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"A genius is one to whom the knowledge of the difference between yes and no is innate." -- Dr. Bart Huges
Trepanation is the process of cutting a hole in the skull. According to John Verano, a professor of anthropology at Tulane University, trepanation is the oldest surgical practice and is still performed ceremonially by some African tribes. A trepanned skull found in France was dated at about 5,000 BCE. About 1,000 trepanned skulls from Peru and Bolivia date from 500 BCE to the 16th century.
Bart Huges (b. 1934), a medical school graduate who has never practiced medicine except for a bit of self-surgery, believes that trepanation is the way to higher consciousness. He says that he wanted to be a psychiatrist but failed the obstetrics exam and so never went into practice. In 1965, after years of experimentation with LSD, cannabis, and other drugs, Dr. Huges realized that the way to enlightenment was by boring a hole in his skull. He used an electric drill, a scalpel, and a hypodermic needle (to administer a local anesthetic). The operation took him 45 minutes. How does it feel to be enlightened? "I feel like I did when I was 14," says Huges.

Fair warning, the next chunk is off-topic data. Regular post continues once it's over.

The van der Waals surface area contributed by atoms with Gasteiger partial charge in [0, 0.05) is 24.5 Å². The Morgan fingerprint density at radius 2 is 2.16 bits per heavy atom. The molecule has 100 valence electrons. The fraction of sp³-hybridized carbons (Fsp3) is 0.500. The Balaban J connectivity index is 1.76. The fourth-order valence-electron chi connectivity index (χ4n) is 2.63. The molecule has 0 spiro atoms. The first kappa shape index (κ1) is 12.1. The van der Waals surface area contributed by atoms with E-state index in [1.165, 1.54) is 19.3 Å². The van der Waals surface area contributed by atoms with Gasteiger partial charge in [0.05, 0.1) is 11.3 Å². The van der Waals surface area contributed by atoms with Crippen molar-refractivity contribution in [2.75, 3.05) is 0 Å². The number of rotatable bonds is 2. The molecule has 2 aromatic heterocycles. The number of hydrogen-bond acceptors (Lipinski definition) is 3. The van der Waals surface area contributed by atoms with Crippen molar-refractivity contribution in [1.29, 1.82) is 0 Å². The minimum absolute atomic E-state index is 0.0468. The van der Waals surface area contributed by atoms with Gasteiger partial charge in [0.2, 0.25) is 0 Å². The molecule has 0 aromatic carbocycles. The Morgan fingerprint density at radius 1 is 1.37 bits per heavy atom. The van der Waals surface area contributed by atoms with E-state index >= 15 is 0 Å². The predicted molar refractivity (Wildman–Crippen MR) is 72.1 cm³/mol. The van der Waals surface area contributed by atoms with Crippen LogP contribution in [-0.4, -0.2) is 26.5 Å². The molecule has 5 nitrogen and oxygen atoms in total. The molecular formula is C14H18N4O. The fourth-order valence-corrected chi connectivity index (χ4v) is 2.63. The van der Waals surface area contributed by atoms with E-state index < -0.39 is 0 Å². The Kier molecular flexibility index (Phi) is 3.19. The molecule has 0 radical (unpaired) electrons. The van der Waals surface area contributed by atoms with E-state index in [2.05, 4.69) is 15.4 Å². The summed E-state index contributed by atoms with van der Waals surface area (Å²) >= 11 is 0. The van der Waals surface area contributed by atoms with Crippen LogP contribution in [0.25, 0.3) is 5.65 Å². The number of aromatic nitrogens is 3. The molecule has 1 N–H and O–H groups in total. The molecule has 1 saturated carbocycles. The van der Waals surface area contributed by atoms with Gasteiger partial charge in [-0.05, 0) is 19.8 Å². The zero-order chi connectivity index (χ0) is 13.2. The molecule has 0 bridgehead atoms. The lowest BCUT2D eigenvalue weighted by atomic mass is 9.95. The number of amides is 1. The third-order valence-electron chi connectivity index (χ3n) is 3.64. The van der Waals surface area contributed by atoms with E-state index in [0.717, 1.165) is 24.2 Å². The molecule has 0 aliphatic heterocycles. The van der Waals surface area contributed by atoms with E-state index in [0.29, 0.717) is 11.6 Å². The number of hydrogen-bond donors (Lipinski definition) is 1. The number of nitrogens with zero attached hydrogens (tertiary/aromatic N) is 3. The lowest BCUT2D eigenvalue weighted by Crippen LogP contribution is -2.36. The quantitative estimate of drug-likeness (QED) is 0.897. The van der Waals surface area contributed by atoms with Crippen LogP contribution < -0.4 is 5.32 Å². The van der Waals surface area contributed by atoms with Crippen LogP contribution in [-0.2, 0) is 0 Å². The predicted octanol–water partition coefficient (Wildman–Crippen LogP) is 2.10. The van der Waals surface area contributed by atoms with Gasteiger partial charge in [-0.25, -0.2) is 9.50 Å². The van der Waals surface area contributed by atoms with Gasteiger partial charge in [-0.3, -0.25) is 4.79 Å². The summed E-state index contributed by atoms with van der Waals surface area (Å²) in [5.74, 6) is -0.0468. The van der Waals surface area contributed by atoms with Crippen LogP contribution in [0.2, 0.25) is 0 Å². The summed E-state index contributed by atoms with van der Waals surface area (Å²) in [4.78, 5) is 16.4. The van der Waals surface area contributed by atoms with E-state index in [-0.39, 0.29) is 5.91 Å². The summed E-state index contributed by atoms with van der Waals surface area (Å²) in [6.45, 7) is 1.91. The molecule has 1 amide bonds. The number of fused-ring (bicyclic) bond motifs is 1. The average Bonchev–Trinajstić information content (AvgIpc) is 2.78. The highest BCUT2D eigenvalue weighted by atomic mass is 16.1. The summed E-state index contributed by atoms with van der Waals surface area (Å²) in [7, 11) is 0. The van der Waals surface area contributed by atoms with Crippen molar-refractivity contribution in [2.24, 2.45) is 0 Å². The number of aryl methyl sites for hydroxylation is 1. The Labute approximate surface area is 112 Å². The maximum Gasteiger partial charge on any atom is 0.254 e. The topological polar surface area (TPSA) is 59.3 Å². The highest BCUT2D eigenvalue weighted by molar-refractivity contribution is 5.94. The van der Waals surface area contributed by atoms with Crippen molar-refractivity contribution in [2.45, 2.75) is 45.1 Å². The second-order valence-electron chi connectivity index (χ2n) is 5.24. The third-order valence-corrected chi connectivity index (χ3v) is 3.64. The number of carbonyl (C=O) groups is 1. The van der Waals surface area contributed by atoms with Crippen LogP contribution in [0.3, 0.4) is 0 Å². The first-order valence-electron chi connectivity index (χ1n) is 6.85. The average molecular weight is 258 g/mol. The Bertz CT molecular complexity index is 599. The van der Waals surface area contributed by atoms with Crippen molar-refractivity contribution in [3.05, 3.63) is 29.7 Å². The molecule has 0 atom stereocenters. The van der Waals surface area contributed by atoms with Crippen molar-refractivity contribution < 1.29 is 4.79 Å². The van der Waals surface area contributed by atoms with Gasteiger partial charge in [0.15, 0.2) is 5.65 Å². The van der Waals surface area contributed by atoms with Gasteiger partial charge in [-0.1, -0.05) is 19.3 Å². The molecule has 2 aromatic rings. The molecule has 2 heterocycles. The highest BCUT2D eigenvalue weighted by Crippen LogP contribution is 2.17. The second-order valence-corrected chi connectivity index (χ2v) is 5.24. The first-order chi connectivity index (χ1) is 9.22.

What led Dr. Huges to believe that trepanation would lead to enlightenment? His first insight came when he was taught that he could get high by standing on his head. He came to believe that by permanently relieving pressure he could increase the flow of blood to the brain and achieve his goal. After he took a little mescaline he soon understood what was going on. "I recognized that the expanded consciousness was attributed to an increase in the volume of blood to the brain." How has such a simple fact eluded scientists and mystics alike for so many millennia?
In the past, trepanation was used either to relieve pressure on the brain caused by disease or trauma, or to release evil spirits. The former is still an accepted medical procedure. The latter has died out in those parts of the world where scientific understanding has replaced belief in invading demons. Huges has yet to command a large following of trepanners, but he has managed to attract a few supporters with holes in their heads. One of his most illustrious pupils was Amanda Fielding from Oxford, England, who not only lived through the filming of her self-surgery but also became a candidate for Parliament. She received 40 votes from the people of Chelsea in 1978 where she ran on the promise of free trepanation from the National Health Service.
Feilding maintains that having a hole in her head allows more oxygen to reach her brain and helps expand her consciousness. It's safer than LSD, she says, apparently convinced those are her only two options to expand her consciousness. She claims she now has more energy and inspiration, and is on a permanent natural high. She claims the trepanned are better prepared to fight neurosis and depression and less likely to become prone to alcoholism and drug addiction. One could say that she is very open-minded.
It should go without saying but it must be said anyway: trepanation is risky and can cause brain damage and infection. Also, according to Sugey Restituyo, many trepanners "later claim to have alien contacts and join the Raël movement."*